What's in a name? A lot:
By emphasizing Proposition 8’s limited effect, we do not mean to minimize the harm that this change in the law caused same-sex couples and their families. To the contrary, we emphasize the extraordinary significance of the official designation of ‘marriage.’ That designation is important because ‘marriage’ is the name that society gives to the relationship that matters most between two adults. A rose by any other name may smell as sweet, but to the couples desiring to enter into a committed lifelong relationship, a marriage by the name of ‘registered domestic partnership’ does not.

It is enough to say that Proposition 8 operates with no apparent purpose but to impose on gays and lesbians, through the public law, a majority’s private disapproval of them and their relationships, by taking away from them the official designation of ‘marriage,’ with its societally recognized status. Proposition 8 therefore violates the Equal Protection Clause.

This is a decision which the Supreme Court—if it hears the case at all—will affirm. It's written in Justice Kennedy's sweet spot, and I would not be surprised to see the Chief Justice and even Justice Alito potentially adhering to a precedent that said that if Romer remains good law, Prop 8 cannot stand.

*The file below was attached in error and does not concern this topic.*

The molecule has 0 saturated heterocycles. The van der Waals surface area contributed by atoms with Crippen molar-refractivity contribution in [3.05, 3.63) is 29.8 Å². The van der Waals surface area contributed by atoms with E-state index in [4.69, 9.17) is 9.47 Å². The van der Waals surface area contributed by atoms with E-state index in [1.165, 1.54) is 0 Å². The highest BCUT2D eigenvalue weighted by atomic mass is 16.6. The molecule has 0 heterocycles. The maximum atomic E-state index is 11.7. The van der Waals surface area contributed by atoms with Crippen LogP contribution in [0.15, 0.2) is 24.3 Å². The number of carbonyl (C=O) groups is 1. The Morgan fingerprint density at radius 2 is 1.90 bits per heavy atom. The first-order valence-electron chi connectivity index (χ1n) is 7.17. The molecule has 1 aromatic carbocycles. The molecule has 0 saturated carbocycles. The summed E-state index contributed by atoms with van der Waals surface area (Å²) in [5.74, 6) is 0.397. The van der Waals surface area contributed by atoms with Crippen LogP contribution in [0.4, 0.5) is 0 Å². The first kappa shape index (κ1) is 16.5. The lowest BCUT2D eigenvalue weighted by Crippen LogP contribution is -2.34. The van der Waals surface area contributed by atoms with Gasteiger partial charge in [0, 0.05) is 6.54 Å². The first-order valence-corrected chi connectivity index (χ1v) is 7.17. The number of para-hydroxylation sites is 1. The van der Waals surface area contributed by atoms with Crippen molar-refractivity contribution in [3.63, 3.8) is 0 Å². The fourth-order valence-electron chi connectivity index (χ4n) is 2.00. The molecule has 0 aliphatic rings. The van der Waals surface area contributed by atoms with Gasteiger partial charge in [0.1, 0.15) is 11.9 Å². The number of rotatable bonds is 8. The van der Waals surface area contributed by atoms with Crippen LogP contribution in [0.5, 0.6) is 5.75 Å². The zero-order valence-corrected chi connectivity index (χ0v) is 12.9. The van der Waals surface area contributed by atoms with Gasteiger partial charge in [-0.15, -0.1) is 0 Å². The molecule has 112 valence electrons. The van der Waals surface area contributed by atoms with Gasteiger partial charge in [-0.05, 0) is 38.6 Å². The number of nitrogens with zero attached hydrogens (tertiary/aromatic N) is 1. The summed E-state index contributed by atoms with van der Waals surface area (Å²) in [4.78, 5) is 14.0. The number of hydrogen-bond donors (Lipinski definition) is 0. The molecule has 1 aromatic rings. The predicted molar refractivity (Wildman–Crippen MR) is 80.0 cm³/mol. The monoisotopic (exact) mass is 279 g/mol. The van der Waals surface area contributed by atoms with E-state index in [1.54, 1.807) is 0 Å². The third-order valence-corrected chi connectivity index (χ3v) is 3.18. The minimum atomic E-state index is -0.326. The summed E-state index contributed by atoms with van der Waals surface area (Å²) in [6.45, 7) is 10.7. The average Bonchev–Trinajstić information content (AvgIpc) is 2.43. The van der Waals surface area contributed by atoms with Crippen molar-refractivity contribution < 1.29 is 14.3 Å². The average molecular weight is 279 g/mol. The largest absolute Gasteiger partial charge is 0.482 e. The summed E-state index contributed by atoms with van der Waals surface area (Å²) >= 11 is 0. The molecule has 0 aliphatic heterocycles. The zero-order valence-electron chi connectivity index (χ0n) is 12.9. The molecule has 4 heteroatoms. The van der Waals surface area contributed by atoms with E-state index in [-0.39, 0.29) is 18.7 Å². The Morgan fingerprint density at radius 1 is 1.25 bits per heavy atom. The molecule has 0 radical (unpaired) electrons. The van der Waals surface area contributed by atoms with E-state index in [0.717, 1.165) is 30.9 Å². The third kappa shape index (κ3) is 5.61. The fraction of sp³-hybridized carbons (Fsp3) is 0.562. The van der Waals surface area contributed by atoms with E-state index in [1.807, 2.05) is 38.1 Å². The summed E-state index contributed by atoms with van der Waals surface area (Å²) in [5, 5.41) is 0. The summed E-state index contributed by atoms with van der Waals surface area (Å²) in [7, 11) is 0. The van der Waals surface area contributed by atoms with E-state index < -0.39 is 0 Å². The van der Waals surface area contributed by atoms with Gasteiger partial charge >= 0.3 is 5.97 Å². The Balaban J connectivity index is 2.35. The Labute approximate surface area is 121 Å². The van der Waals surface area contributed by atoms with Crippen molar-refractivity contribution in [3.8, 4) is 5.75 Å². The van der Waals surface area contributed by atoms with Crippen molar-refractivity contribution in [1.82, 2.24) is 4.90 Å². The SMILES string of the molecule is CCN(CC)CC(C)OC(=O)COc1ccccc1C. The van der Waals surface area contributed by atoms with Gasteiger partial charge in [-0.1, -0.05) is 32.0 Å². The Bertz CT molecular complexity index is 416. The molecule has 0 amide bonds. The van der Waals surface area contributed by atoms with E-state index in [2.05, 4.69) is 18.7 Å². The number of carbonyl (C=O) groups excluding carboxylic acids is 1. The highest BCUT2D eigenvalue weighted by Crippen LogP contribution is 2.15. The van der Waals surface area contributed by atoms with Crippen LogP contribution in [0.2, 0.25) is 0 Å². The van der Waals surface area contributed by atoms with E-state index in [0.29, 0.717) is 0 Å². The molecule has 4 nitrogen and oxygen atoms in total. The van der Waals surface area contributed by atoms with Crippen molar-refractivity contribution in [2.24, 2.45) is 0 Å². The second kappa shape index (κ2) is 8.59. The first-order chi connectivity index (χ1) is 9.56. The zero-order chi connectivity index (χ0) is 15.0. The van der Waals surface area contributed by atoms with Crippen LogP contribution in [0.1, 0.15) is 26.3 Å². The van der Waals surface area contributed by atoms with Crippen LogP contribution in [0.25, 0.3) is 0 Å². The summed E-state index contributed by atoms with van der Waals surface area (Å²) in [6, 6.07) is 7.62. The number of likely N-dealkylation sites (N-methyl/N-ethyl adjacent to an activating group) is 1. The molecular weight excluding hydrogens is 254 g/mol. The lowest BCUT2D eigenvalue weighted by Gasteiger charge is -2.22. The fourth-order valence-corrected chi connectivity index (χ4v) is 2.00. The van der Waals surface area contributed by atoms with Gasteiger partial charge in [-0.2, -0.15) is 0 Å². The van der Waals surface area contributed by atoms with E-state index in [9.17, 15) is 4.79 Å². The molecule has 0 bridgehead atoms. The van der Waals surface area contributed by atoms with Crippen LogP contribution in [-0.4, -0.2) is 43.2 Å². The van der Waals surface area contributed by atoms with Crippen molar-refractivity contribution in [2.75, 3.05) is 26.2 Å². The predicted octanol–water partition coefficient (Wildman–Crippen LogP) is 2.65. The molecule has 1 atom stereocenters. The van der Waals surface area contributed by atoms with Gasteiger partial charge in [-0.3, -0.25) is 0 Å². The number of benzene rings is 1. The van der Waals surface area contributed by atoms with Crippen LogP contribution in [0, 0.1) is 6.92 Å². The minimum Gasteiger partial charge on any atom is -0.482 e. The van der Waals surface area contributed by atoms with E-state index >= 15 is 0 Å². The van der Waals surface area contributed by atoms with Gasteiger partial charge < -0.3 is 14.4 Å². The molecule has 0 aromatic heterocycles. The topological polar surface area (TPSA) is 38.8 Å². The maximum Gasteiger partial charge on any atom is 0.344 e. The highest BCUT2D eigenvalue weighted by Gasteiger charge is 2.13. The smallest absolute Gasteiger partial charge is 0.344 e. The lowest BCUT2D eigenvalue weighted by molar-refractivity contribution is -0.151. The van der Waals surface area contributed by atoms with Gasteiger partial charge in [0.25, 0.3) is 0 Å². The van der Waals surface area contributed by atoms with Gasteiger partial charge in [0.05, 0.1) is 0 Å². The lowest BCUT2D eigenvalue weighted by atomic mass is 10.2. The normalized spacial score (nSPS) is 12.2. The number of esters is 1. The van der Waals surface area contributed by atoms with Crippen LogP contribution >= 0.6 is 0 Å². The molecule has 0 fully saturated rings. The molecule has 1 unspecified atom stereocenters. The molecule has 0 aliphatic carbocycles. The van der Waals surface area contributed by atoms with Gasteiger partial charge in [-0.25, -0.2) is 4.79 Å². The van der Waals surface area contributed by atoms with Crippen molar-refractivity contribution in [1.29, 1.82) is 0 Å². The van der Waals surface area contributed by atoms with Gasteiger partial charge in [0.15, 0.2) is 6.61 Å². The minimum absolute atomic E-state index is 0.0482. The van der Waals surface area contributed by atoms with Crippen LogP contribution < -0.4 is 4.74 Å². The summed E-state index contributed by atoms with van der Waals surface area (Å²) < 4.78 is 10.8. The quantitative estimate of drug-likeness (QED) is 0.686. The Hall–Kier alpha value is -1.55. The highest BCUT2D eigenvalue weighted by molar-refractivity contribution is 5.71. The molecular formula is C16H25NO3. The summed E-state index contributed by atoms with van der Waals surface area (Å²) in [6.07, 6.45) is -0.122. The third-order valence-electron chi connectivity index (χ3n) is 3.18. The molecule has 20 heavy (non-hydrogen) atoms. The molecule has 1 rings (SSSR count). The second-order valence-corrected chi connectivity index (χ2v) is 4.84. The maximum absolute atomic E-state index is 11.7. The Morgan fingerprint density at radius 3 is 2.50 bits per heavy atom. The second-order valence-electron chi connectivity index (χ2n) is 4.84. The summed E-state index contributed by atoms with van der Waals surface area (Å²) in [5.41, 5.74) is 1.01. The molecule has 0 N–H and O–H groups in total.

Am I disappointed this panel didn't go further? Not really. No one knows where the Supreme Court as a whole is on marriage equality. And, in particular, we can't be sure just where Justice Kennedy on marriage equality, and on this he is the key vote. He has made clear that he believes in the role of the Supreme Court to be a leader on issues of social justice—whether in expanding gay rights or in looking to international norms to scale back America's death penalty—and in this case Kennedy's grandiosity could be marriage equality's best friend.

But I wasn't willing to take that chance. For all we know, Justices Breyer and Ginsburg might not be ready to go that far. Moreover, you can't always rely on Justice Kennedy, who is a conservative, after all. Maybe he recoils from changing the national definition of marriage.

In truth, however, if the Court takes this case on appeal then they could Go Big, as it were, regardless of what the Ninth Circuit decided today. But today's decision gives them an easy route to a 5-4 affirmance (or more), and to allow the issue of equality to be sorted out through the political process for a few more years. No, same-sex couples shouldn't have to wait, but make no mistake: equality is winning.

Originally posted to Adam B on Tue Feb 07, 2012 at 03:12 PM PST.

Also republished by Daily Kos.

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Comment Preferences

  •  Jeffrey Rosen, 2007 (73+ / 0-)

    link